It wasn't long before the catchy opening ditty for the show was generating a huge buzz at radio. Stations were inundated with calls after they began playing the 30-second clip of the song. One Nashville DJ in particular even looped the 30 second clip into a 3 minute song. Pressure grew for a full-length version of the song to be cut. Solem : “Our record label said we had to finish the song and record it. There was no way to get out of it".

Wilde and Solem sensed that the song would surely overshadow an album they had taken two years to write and record. But despite their protestations, EastWest label head Sylvia Rhone ordered the duo to record a full-length version of the song or face the axe. So to avoid a scenario where the Rembrandts' future was jeopardized, Wilde and Solem agreed. In the studio they wrote more lyrics, added a bridge and completed the song. Wilde : "That's when we became known as 'the band who sang the Friends theme'".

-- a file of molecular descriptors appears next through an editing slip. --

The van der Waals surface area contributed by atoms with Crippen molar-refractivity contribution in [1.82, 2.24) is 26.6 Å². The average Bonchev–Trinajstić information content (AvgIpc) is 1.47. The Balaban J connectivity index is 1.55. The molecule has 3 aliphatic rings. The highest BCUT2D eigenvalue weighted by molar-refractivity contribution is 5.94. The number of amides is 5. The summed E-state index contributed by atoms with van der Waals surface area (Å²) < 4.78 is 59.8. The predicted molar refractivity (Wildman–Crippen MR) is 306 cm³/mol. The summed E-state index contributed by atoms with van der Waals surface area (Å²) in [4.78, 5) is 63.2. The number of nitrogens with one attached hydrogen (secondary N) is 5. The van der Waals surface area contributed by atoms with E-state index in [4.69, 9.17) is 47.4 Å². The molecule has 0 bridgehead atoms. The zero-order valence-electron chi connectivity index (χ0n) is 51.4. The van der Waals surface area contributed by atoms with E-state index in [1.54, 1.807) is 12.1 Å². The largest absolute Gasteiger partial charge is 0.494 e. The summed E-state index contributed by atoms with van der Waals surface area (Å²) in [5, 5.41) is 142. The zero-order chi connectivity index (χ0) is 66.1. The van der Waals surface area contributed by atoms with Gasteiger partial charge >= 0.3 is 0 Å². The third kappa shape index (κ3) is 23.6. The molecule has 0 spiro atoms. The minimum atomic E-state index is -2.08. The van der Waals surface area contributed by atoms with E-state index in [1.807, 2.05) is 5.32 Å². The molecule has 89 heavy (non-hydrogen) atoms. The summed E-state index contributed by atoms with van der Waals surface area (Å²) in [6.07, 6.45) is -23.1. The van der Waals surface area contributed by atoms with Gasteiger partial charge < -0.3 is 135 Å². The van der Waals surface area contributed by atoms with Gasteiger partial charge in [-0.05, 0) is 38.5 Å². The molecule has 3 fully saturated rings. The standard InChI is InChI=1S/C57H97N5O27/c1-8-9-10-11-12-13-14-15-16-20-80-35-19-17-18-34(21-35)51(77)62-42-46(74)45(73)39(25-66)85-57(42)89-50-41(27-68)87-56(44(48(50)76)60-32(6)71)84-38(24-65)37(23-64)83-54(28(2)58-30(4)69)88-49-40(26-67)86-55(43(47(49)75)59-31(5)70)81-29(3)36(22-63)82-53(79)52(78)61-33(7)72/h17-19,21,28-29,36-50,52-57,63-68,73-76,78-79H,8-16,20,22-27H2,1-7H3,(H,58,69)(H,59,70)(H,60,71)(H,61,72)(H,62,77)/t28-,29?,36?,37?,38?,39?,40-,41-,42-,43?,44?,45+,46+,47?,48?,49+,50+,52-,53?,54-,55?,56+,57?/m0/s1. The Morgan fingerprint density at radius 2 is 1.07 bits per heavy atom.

For most bands, a number one hit for 11 consecutive weeks and massive commercial exposure is everything they dream of. It was certainly manna from heaven for the record label. Recognizing the exploitative potential of the situation, EastWest never released "I'll be there for you" as a single. Instead, they tagged the song onto a re-released edition of “L.P.” and sat back as sales of the album far surpassed anything else the Rembrandts had achieved thus far.

Without the song, The Rembrandts may not have sold as many albums. But the song's success and two million-plus sales of the repackaged album sat uncomfortably with them. Wilde : "I guess we sold out, maybe we did. But everyone does it now. It's more acceptable in today's hit-orientated industry. It was hard to swallow at the time, as the alternative pop vibe we spent six years developing took a back seat. I guess it was our old school attitude, but we weren't proud of the song. It wasn't what we wanted to be remembered for”. An unrepresentative legacy [and the loss of hardcore original fans] wasn't the only result of the song's impact : it broke up the band in 1997, as the strain of such massive exposure proved too great.